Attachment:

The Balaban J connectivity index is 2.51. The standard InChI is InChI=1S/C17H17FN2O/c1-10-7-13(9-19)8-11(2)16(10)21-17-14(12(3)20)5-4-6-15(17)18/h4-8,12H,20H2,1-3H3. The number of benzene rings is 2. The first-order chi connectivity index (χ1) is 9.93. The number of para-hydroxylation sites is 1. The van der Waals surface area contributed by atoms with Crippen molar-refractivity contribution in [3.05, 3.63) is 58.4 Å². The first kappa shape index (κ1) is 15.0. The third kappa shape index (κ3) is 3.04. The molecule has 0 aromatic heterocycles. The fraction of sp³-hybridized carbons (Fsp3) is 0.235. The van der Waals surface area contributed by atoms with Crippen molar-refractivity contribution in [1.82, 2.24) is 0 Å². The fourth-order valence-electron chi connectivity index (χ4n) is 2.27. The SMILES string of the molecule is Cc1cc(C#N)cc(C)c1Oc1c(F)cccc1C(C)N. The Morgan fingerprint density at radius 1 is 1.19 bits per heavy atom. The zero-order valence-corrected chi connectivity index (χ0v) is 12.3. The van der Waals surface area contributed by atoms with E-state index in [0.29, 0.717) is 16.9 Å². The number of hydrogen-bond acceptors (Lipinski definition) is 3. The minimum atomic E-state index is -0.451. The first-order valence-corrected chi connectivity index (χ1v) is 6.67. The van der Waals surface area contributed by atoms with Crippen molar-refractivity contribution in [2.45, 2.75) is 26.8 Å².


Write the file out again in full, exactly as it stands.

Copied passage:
The Balaban J connectivity index is 2.51. The standard InChI is InChI=1S/C17H17FN2O/c1-10-7-13(9-19)8-11(2)16(10)21-17-14(12(3)20)5-4-6-15(17)18/h4-8,12H,20H2,1-3H3. The number of benzene rings is 2. The first-order chi connectivity index (χ1) is 9.93. The number of para-hydroxylation sites is 1. The van der Waals surface area contributed by atoms with Crippen molar-refractivity contribution in [3.05, 3.63) is 58.4 Å². The first kappa shape index (κ1) is 15.0. The third kappa shape index (κ3) is 3.04. The molecule has 0 aromatic heterocycles. The fraction of sp³-hybridized carbons (Fsp3) is 0.235. The van der Waals surface area contributed by atoms with Crippen molar-refractivity contribution in [1.82, 2.24) is 0 Å². The fourth-order valence-electron chi connectivity index (χ4n) is 2.27. The SMILES string of the molecule is Cc1cc(C#N)cc(C)c1Oc1c(F)cccc1C(C)N. The Morgan fingerprint density at radius 1 is 1.19 bits per heavy atom. The zero-order valence-corrected chi connectivity index (χ0v) is 12.3. The van der Waals surface area contributed by atoms with E-state index in [0.29, 0.717) is 16.9 Å². The number of hydrogen-bond acceptors (Lipinski definition) is 3. The minimum atomic E-state index is -0.451. The first-order valence-corrected chi connectivity index (χ1v) is 6.67. The van der Waals surface area contributed by atoms with Crippen molar-refractivity contribution in [2.45, 2.75) is 26.8 Å².